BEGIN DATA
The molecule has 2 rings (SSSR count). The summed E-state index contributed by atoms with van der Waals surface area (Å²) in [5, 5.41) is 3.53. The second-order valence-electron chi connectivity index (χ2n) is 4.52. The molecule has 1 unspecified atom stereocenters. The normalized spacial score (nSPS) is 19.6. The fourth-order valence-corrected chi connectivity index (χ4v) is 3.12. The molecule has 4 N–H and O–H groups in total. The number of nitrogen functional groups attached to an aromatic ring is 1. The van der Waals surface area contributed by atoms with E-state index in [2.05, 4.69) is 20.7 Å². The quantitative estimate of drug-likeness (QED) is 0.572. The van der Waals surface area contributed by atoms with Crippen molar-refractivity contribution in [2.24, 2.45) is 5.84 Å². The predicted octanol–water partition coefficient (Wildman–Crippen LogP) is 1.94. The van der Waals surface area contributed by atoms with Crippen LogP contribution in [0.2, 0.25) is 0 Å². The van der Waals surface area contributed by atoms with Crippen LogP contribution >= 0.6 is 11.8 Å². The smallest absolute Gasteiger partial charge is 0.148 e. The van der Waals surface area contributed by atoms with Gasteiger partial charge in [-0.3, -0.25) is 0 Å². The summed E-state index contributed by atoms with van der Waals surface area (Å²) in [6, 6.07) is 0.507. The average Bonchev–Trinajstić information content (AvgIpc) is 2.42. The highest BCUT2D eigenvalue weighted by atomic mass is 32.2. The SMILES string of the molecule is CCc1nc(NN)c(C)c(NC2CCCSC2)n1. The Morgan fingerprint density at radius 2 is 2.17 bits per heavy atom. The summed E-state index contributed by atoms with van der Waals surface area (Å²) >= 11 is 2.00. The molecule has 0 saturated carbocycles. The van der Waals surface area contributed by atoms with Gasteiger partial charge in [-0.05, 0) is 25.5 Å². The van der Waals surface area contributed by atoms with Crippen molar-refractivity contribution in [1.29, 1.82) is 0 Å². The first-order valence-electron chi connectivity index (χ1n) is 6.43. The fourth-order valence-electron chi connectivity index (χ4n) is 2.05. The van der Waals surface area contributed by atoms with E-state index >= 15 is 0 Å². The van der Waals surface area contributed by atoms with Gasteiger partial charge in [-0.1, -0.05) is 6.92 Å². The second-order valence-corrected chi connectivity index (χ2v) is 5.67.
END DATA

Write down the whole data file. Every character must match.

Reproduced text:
The molecule has 2 rings (SSSR count). The summed E-state index contributed by atoms with van der Waals surface area (Å²) in [5, 5.41) is 3.53. The second-order valence-electron chi connectivity index (χ2n) is 4.52. The molecule has 1 unspecified atom stereocenters. The normalized spacial score (nSPS) is 19.6. The fourth-order valence-corrected chi connectivity index (χ4v) is 3.12. The molecule has 4 N–H and O–H groups in total. The number of nitrogen functional groups attached to an aromatic ring is 1. The van der Waals surface area contributed by atoms with E-state index in [2.05, 4.69) is 20.7 Å². The quantitative estimate of drug-likeness (QED) is 0.572. The van der Waals surface area contributed by atoms with Crippen molar-refractivity contribution in [2.24, 2.45) is 5.84 Å². The predicted octanol–water partition coefficient (Wildman–Crippen LogP) is 1.94. The van der Waals surface area contributed by atoms with Crippen LogP contribution in [0.2, 0.25) is 0 Å². The van der Waals surface area contributed by atoms with Crippen LogP contribution >= 0.6 is 11.8 Å². The smallest absolute Gasteiger partial charge is 0.148 e. The van der Waals surface area contributed by atoms with Gasteiger partial charge in [-0.3, -0.25) is 0 Å². The summed E-state index contributed by atoms with van der Waals surface area (Å²) in [6, 6.07) is 0.507. The average Bonchev–Trinajstić information content (AvgIpc) is 2.42. The highest BCUT2D eigenvalue weighted by atomic mass is 32.2. The SMILES string of the molecule is CCc1nc(NN)c(C)c(NC2CCCSC2)n1. The Morgan fingerprint density at radius 2 is 2.17 bits per heavy atom. The summed E-state index contributed by atoms with van der Waals surface area (Å²) >= 11 is 2.00. The molecule has 0 saturated carbocycles. The van der Waals surface area contributed by atoms with Gasteiger partial charge in [-0.05, 0) is 25.5 Å². The van der Waals surface area contributed by atoms with Crippen molar-refractivity contribution in [1.29, 1.82) is 0 Å². The first-order valence-electron chi connectivity index (χ1n) is 6.43. The fourth-order valence-electron chi connectivity index (χ4n) is 2.05. The van der Waals surface area contributed by atoms with E-state index >= 15 is 0 Å². The van der Waals surface area contributed by atoms with Gasteiger partial charge in [-0.1, -0.05) is 6.92 Å². The second-order valence-corrected chi connectivity index (χ2v) is 5.67.